”We are struggling in Barolo, as well as in the rest of the country. It’s really not easy to be positive these days, but we stay strong as we are all in this together,” says Barolo winemaker Silvia Altare about the current corona crisis.
When I talk to Silvia Altare, winemaker at domain Elio Altare in La Morra in Piedmont, Italy has been strictly locked down for almost three weeks, and two more weeks have been announced.
”As you know La Morra is a small village, far away from the glamour and the noise of the big cities, so we have always felt privileged and safe, but now friends from the village are sick, and people we know have already passed away. It’s scary and psychologically very intense, not to mention that the effect on the economy is going to be disastrous,” she says.
How’s your daily work affected by this situation?
”We stand strong, and life goes on: in our case, work cannot stop! It’s spring, and we have a lot of vineyards work at this time of year, and it cannot be postponed or cancelled, so all our six workers are active and working in the fields, cutting grass, tying the vine branches, fixing old vineyards, spraying, there is always something to do these days.”
”We are not working in the cellar though; everything that we would normally do at this time of the year (racking, blending, assembling, getting ready for bottling) has been postponed for later when it will be possible to work together in the same space. Shipping and deliveries have dropped to zero and office work is very little compared to what we would normally have.”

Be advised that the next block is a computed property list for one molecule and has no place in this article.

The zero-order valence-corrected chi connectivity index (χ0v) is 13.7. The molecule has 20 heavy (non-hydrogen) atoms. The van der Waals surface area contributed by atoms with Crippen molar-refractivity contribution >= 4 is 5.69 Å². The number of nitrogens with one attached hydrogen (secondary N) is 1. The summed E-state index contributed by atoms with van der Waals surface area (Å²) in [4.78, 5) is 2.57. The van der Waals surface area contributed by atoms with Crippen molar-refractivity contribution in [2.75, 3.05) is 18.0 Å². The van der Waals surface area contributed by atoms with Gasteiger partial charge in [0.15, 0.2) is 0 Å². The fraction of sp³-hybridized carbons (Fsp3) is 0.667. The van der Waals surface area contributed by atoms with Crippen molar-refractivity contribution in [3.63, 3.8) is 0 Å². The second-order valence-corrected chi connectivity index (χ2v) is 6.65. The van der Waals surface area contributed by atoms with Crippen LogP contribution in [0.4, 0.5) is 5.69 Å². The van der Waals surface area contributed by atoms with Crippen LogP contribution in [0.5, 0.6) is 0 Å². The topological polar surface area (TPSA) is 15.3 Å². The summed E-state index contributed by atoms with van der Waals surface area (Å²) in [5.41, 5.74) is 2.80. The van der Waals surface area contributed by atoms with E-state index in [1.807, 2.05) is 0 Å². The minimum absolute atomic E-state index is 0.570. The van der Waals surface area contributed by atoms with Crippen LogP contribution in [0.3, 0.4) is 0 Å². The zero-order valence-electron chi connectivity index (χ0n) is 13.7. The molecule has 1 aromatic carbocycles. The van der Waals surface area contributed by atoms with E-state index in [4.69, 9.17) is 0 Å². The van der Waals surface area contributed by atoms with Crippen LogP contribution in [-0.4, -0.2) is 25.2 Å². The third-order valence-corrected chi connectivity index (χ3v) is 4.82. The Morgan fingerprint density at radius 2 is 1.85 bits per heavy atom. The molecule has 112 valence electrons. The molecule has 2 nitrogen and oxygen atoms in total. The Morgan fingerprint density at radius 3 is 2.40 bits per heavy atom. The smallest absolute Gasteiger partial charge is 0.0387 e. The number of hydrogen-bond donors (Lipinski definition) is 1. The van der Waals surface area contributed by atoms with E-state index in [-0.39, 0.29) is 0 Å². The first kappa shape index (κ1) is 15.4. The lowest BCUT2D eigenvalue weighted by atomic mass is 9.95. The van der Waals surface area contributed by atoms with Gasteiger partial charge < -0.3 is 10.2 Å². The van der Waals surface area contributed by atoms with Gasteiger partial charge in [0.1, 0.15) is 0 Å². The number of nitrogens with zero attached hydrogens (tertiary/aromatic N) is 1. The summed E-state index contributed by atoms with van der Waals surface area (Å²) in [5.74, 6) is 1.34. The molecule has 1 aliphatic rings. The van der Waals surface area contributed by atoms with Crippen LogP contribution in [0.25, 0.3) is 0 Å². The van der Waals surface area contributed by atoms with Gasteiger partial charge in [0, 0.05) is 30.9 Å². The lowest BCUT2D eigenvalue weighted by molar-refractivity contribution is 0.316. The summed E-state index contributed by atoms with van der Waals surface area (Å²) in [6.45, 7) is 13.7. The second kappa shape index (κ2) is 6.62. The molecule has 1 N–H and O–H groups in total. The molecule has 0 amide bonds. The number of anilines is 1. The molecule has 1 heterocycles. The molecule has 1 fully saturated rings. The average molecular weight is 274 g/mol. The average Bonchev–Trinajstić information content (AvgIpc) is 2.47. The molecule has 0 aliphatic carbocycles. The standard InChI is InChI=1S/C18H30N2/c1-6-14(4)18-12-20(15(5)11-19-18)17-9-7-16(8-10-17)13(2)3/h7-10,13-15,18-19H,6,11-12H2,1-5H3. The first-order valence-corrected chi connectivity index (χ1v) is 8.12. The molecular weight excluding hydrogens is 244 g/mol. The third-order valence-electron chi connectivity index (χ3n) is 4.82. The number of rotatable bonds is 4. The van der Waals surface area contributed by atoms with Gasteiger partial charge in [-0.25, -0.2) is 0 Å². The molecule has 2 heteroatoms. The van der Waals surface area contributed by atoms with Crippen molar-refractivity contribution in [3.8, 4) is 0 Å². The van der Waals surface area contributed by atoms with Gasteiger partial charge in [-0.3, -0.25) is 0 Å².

Italian restaurants, bars and wine stores have been closed for three weeks, and who knows when they will be able to reopen
What long term effects do you think this crisis will have, both for you personally and for the wine scene in Italy in general?
”The impact on our local, national and worldwide economy will be disastrous. Let’s all be ready for dark times. Right now, importers (from all over the world) don’t know what will happen, so they have cancelled or blocked all orders. Italian restaurants, bars and wine stores have been closed for three weeks, and who knows when they will be able to reopen, and if they will reopen.”
”The only way to stay positive is to think about history: history teaches us that after any recession, any big crisis or major bad events there is always euphoria, the more panic now, the more euphoria after…. the question is still how deep we go and the duration. Another problem is that a lot of customers are now using the coronavirus as an excuse not to pay, or to postpone the old bills, so that leaves us with the problem of cashing back all the old orders we shipped in the past months.”
Are you getting any support from the government at all?
”For our government, the’ agricultural department’ hasn’t officially stopped. The problem is that we’re not just farmers, we’ transform’ and produce something that has to be sold in order to survive. So, in this specific moment, the government hasn’t released any special support for us, they are talking about a’ temporary lay-off scheme’ for employees, but who knows when or if that ever will be effective.”
”We are a financially historic well-established company, so right now I’m keeping and paying all my six employees, but ask me again the same question in six months from now…”